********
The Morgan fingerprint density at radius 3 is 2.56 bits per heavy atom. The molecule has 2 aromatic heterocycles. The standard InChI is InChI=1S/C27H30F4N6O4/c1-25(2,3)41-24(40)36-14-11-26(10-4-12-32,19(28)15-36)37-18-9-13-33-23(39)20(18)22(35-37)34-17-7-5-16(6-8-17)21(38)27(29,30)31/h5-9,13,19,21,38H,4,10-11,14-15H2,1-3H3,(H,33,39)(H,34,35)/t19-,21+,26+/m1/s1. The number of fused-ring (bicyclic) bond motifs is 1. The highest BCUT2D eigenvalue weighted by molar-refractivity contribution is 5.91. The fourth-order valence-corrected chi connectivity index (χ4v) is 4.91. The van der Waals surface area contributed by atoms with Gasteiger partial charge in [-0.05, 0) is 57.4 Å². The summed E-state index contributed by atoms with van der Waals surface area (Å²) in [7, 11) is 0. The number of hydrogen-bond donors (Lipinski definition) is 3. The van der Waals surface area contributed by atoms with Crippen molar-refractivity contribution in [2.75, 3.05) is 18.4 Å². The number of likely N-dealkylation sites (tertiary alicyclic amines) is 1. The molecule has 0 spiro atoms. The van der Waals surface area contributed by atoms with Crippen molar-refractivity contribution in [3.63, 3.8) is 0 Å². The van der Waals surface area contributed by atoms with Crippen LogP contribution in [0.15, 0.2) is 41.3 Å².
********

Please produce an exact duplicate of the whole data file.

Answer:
The Morgan fingerprint density at radius 3 is 2.56 bits per heavy atom. The molecule has 2 aromatic heterocycles. The standard InChI is InChI=1S/C27H30F4N6O4/c1-25(2,3)41-24(40)36-14-11-26(10-4-12-32,19(28)15-36)37-18-9-13-33-23(39)20(18)22(35-37)34-17-7-5-16(6-8-17)21(38)27(29,30)31/h5-9,13,19,21,38H,4,10-11,14-15H2,1-3H3,(H,33,39)(H,34,35)/t19-,21+,26+/m1/s1. The number of fused-ring (bicyclic) bond motifs is 1. The highest BCUT2D eigenvalue weighted by molar-refractivity contribution is 5.91. The fourth-order valence-corrected chi connectivity index (χ4v) is 4.91. The van der Waals surface area contributed by atoms with Gasteiger partial charge in [-0.05, 0) is 57.4 Å². The summed E-state index contributed by atoms with van der Waals surface area (Å²) in [7, 11) is 0. The number of hydrogen-bond donors (Lipinski definition) is 3. The van der Waals surface area contributed by atoms with Crippen molar-refractivity contribution in [2.75, 3.05) is 18.4 Å². The number of likely N-dealkylation sites (tertiary alicyclic amines) is 1. The molecule has 0 spiro atoms. The van der Waals surface area contributed by atoms with Crippen molar-refractivity contribution in [3.63, 3.8) is 0 Å². The van der Waals surface area contributed by atoms with Crippen LogP contribution in [0.15, 0.2) is 41.3 Å².